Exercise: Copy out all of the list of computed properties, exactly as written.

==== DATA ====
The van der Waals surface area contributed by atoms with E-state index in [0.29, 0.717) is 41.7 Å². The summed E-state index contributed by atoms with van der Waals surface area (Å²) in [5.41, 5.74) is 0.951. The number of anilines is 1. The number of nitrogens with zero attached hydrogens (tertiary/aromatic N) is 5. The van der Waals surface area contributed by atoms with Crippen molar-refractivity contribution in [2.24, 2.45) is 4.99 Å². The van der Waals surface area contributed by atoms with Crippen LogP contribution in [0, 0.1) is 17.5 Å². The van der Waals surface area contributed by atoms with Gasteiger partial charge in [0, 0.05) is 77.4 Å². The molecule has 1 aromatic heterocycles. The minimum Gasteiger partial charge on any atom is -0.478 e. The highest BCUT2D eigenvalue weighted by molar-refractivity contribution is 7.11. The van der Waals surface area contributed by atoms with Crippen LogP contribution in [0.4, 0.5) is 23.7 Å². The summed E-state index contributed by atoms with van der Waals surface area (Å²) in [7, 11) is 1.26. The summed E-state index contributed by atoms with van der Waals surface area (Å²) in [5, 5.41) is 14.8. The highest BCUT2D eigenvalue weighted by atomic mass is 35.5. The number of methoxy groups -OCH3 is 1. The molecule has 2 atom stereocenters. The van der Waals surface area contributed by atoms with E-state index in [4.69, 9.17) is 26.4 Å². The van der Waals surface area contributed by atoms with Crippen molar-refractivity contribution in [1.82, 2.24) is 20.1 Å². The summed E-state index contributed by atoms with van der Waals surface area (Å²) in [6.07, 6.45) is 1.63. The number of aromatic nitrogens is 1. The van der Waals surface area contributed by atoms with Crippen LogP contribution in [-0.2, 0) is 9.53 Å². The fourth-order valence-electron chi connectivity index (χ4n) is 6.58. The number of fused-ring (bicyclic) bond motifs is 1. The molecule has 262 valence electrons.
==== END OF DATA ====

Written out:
The van der Waals surface area contributed by atoms with E-state index in [0.29, 0.717) is 41.7 Å². The summed E-state index contributed by atoms with van der Waals surface area (Å²) in [5.41, 5.74) is 0.951. The number of anilines is 1. The number of nitrogens with zero attached hydrogens (tertiary/aromatic N) is 5. The van der Waals surface area contributed by atoms with Crippen molar-refractivity contribution in [2.24, 2.45) is 4.99 Å². The van der Waals surface area contributed by atoms with Crippen LogP contribution in [0, 0.1) is 17.5 Å². The van der Waals surface area contributed by atoms with Gasteiger partial charge in [0, 0.05) is 77.4 Å². The molecule has 1 aromatic heterocycles. The minimum Gasteiger partial charge on any atom is -0.478 e. The highest BCUT2D eigenvalue weighted by molar-refractivity contribution is 7.11. The van der Waals surface area contributed by atoms with Crippen LogP contribution in [0.4, 0.5) is 23.7 Å². The summed E-state index contributed by atoms with van der Waals surface area (Å²) in [7, 11) is 1.26. The summed E-state index contributed by atoms with van der Waals surface area (Å²) in [5, 5.41) is 14.8. The highest BCUT2D eigenvalue weighted by atomic mass is 35.5. The number of methoxy groups -OCH3 is 1. The molecule has 2 atom stereocenters. The van der Waals surface area contributed by atoms with E-state index in [4.69, 9.17) is 26.4 Å². The van der Waals surface area contributed by atoms with Crippen molar-refractivity contribution in [1.82, 2.24) is 20.1 Å². The summed E-state index contributed by atoms with van der Waals surface area (Å²) in [6.07, 6.45) is 1.63. The number of aromatic nitrogens is 1. The van der Waals surface area contributed by atoms with Crippen LogP contribution in [-0.2, 0) is 9.53 Å². The fourth-order valence-electron chi connectivity index (χ4n) is 6.58. The number of fused-ring (bicyclic) bond motifs is 1. The molecule has 262 valence electrons.